I smoothed back my hair and braided the ponytail. For the first time, in a long time, I smiled. Looking back, it seemed like such a long time ago that I had resigned myself to a life behind a desk, filing papers and answering phones. Both I and my friend in the mirror had given up on any meaningful future because we could not see how either of us could minister to ourselves, let alone anyone else, but now, my conceptions on the future had changed. Yes, I had lost myself for a few months, and maybe, I had allowed the notions of others to override my own beliefs. Truly, I cannot explain why I have behaved in such a detached and morose manner as of late. What I do know is that for the first time, in a long time, I felt in control of myself again.
A laugh escaped my lips. In my own ears, it sounded almost like hysterical laughter. The noise resounded around the room, or at least I thought so. My giggles bounced off the walls and leapt back at me. I walked over to a chair and sat down, trying to cease my laughter before my parents came to see what had happened. I could feel my hair tickle the back of my neck when I bent over and placed my head between my knees. Still, I could not stop myself from laughing, so I clamped my hand over my mouth to stifle the sound.
Sitting there in that chair, I felt my old self return. I sensed that all my aspirations had suddenly risen from their dark, gloomy graves, and I met them as one would meet an old friend not heard from in months. It felt good to smile again. I leaned back in the chair and relaxed for a few moments. Even my room looked different. Gone were the dreary magazines that boasted of other people’s accomplishments; instead, I saw a stack of motivational stories urging me to make the most of myself. Departed were the walls that held me prisoner in my own room; in their place stood four canvases painted my favorite color, dark brown. Vanished was the irritating book that reminded me of my self inflicted sorrows; in its place lay the Bible. I went to the nightstand and picked it up, though I did not open it because just holding it made this decision feel right. Another passing thought swept through my mind. “Perhaps I’ve been wallowing in the negative so long, I forgot to remember what really matters. Life isn’t all about me, ya know.”
After I placed my Bible back on the stand, I sat down on the bed. All the emotional stress had started to take its toll, and I needed a nap. With my head resting against the cool side of the pillow, I tried to drift into a deep sleep and let the dreams wash over me. When I woke up, I might have enough inspiration to accomplish something phenomenal; I dwelled on the idea. Then, a mental picture of me with bed hair broke in on my fancy. If I went to sleep and woke up, I would have to start my whole day over again, showering, brushing my teeth, fixing my hair, among other distasteful excercises; I really did not want to repeat any of this mornings experiences.
Besides, why should I have to sleep in order to think of ways I could help someone? Why should I have to sleep in order to feel like I have a place in society? The plain answer that had sat staring me in the face all morning sprang up in the simple thought, “You don’t have to, silly. You can create empires and help improve society when you’re awake, too. You can dream any time, eyes closed or open, but the only time you can actually enact those dreams is when you open your eyes and live.”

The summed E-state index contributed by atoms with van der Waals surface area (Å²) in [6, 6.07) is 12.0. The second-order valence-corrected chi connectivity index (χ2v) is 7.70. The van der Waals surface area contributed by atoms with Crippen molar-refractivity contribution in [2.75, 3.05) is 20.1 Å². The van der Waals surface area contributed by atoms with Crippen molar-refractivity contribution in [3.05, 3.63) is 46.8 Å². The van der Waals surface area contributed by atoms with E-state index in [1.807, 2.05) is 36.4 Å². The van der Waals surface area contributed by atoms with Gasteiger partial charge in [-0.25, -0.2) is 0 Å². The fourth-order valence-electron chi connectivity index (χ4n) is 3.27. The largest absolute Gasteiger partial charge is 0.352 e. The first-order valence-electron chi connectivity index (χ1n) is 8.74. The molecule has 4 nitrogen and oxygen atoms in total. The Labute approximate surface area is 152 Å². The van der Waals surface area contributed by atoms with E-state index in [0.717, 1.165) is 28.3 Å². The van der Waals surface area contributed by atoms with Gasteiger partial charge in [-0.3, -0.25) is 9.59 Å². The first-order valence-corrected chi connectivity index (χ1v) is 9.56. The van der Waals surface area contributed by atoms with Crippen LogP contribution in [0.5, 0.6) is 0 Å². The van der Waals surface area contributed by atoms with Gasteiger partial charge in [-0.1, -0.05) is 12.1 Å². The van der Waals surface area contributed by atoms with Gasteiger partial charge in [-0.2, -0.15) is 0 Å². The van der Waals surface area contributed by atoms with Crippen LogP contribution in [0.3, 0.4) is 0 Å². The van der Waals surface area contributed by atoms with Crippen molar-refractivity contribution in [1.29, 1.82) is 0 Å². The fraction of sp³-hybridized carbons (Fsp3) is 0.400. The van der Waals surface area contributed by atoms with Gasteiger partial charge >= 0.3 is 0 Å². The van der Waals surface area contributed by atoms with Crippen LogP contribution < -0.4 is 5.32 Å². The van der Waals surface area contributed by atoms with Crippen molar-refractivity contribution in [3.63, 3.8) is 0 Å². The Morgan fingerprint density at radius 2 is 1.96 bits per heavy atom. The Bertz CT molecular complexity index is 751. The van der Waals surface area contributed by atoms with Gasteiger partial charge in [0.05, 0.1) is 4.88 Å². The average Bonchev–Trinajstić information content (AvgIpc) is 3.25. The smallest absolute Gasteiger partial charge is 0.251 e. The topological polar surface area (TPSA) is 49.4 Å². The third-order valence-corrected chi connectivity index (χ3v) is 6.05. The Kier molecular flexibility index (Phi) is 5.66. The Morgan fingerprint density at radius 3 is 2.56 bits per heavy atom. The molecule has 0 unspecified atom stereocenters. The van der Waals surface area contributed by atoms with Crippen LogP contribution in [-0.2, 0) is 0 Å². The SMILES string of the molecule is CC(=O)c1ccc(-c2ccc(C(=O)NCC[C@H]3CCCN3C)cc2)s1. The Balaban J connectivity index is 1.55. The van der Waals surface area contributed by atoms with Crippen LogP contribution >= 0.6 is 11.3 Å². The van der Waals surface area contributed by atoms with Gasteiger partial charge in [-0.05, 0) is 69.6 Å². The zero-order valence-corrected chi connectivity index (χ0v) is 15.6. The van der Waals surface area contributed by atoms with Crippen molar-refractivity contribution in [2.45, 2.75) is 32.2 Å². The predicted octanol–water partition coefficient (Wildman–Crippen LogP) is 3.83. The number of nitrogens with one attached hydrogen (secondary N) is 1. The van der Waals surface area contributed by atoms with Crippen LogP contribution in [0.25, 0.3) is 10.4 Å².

I shook my head at how silly I had acted over the past few months. Obviously, I had a pretty good idea of what I wanted to do, and my one problem seemed to be that I could not, or would not, bring myself to pursue it.
I wanted to dream of a life that everyone could enjoy. I wanted to dream of a life in which, even if not all people could feel happy at the same time, everyone found happiness at some point. I want to dream of people as conscious of their neighbors, if not interacting with them personally, at least courteous enough to give them a fighting chance at enjoying life; of course, it’s next to impossible to fix each and every case, and no one can impose happiness on another, but still, why not leave the opportunity wide open? I want to dream of a better future.
I hopped off my bed and decided to take a walk, maybe even stop by the local health center to see if they needed any volunteers. Thinking that no one would want my help if I turned up looking messy, I smoothed out my T-shirt and changed into a pair of jeans; for safe measure, I unbraided my hair and brushed it out into a neat ponytail. Perfect.
On my way out, I caught a glance of the girl in the mirror. Her appearance had changed so that she and I wore the same clothes and hairdo. I smiled at her, and she smiled back. However, she had changed more than her wardrobe. I could see a new energy about her that dispelled the doubt, which had formerly darkened her features. Now, she grinned just as largely as I did, unmistakable confidence sparkling in her green eyes. At that moment, I knew that she too had decided to renew hope and ambition.
I looked at myself in the mirror and no longer saw the small girl afraid to take a chance.
Pleased with one, final inspection of my hair, I set out to fulfill the foremost of my greatest desires. Once again, I felt in control of my life.
I want to dream of a responsible, happy world. I dream that I will reach this goal. Believe me, I will carry out this dream.



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This article has 3 comments. Post your own!

Love.Hate.Passion. said...
Sept. 18, 2011 at 5:57 pm:
Beautiful <3
 
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Gayl31 said...
Jul. 13, 2011 at 6:12 am:

Wow :) Very deep and I loved the girl in the mirror metaphor and the continual references to her hair which help keep you grounded. Your description of her thoughts and how she goes through this mental upheaval is brilliant.

Just one thing, could you try spacing out the different paragraphs with a blank line in between?

I loved the piece, very well written, well done :))

 
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Bushra G. said...
Jul. 12, 2011 at 5:35 pm:
That was one heck of a read. Good job!